The next year was a Broadway showcase. I helped develop the plot for that show and then did the first weekend as a janitor and a magician. Then I went back to college for the spring. The cast of the show bought me a plane ticket to come do the last weekend with them. I will never forget that.
I missed the next couple of shows. They had a Christmas theme. When I moved back to Maui after college, Desert Storm was on everyone’s mind. I helped develop the plot for the next Diamond Lil’ which was a USO canteen theme. And for the next three shows I had the thrill of working alongside Rita as Eugene Toro, clipboard wielding assistant to Diamond Lil’. We did two USO shows. In 1994, Diamond Lil’ Revue had a theme that some folks had wanted since the very beginning.  With the blessing of Ms. Loudon, a bunch of guys finally sat down and wrote out the plot and setting for what turned out to be one of my favorites, the science fiction themed Restaurant at the End of the Universe show. We had a blast.
We did one more USO show. Then I did my last Diamond Lil’ in 1996. It was a Nashville/Hillbilly theme, still full of talent and friends. At the close of the show I was waiting word to see if I would be going to Hungary to teach.
I came back to Maui two years later but was not able to participate in Diamond Lil’ that year. I sat in the audience with a severely sprained ankle. (That wasn’t what kept me offstage)and I wished I could be up there. It was the last show I saw on Maui.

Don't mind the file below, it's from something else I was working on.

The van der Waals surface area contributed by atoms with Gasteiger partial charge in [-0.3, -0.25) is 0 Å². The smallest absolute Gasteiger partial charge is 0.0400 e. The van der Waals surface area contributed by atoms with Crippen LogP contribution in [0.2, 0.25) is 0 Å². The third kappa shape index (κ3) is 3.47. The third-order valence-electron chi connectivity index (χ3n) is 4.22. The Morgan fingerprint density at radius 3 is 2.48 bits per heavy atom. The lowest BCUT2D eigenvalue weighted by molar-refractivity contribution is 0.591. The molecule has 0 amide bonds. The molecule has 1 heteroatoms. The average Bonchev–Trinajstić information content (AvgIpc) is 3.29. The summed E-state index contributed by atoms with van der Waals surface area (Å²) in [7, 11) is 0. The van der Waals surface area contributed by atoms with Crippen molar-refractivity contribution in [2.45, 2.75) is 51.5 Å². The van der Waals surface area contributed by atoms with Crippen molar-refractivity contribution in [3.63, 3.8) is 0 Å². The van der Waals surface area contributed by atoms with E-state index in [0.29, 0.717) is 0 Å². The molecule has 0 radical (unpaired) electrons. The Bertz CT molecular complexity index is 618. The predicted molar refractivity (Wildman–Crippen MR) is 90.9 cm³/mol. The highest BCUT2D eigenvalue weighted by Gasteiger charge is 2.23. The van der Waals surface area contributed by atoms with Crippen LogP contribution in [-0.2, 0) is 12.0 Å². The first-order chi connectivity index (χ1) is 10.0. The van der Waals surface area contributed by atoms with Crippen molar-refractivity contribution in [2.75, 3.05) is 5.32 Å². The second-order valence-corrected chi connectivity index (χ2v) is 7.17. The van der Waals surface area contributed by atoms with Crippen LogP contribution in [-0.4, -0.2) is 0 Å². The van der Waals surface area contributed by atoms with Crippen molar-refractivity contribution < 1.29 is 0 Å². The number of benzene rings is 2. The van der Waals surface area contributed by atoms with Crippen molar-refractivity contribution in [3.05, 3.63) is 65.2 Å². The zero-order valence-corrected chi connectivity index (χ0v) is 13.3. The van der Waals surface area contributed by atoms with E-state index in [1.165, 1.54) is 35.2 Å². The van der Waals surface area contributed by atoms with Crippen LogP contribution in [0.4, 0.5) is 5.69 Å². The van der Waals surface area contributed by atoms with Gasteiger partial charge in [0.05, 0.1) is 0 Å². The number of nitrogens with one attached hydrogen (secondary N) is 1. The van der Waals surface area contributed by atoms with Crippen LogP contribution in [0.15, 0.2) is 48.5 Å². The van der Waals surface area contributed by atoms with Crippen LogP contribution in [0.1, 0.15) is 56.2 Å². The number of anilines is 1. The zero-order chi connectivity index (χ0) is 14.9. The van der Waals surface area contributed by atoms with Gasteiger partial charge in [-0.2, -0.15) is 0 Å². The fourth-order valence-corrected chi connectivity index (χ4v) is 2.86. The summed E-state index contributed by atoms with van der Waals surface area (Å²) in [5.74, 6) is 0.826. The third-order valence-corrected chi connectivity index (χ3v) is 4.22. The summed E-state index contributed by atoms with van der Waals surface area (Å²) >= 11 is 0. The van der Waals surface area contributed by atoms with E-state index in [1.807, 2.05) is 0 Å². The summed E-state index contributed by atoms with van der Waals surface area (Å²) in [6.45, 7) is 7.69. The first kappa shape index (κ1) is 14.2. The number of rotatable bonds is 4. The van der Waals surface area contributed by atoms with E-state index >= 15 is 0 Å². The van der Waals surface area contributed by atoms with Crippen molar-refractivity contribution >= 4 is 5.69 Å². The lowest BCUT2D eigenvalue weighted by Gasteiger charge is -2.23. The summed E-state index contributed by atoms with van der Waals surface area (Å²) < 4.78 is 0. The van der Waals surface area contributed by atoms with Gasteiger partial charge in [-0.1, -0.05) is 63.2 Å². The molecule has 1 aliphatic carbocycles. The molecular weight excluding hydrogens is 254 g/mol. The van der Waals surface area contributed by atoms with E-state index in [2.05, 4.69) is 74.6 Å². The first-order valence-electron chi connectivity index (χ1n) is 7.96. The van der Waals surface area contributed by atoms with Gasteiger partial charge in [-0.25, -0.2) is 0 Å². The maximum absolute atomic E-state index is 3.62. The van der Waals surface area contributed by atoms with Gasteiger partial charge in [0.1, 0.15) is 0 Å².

And all that was just my experiences. So many others were able to do more. It was a wonderful part of growing up that went on into my adult years. For one USO show Ms. Loudon, (you didn’t call her Sue even when you grew up) asked me to write a letter for a girl to read onstage. The show had her as a movie star reading a letter from parents to their son on the radio. I wrote the letter and was very pleased with it. Then Ms Loudon lost it so I wrote another that I thought was better. She lost that too and I wrote an even better one. Today I wonder if she kept tossing them away, knowing that I could do better. That was what it was all about. We rarely ran the show fully through until opening night. Kids were challenged to do their best and have tremendous faith in themselves and in others. And today the world is a better place. Not just for that room that burned on night in 1985, but for the passion and life that no flame could quench.


Monday, September 17, 2012

Did I just say that?

     If you say something regarding something that someone passionately believes in then you run the risk of upsetting them. There are people rioting and even people dying because of alleged slanderous or libelous rhetoric. There are political parties with supporters of every degree of sincerity about how they feel things ought to be. Don’t bother to mention politics or religion on any social network group. Social Justice, equality, tolerance and intolerance, free speech and a plethora of other seditious subjects are all over the media, social and mainstream. And I would like to promise that my blog will remain free of inflammatory proselytizing. Early in the Roadwalker Blog’s postings I went out and spoke my beliefs, as if to get them out of the way. So what am I doing scattering two-dollar words out and hinting at current events?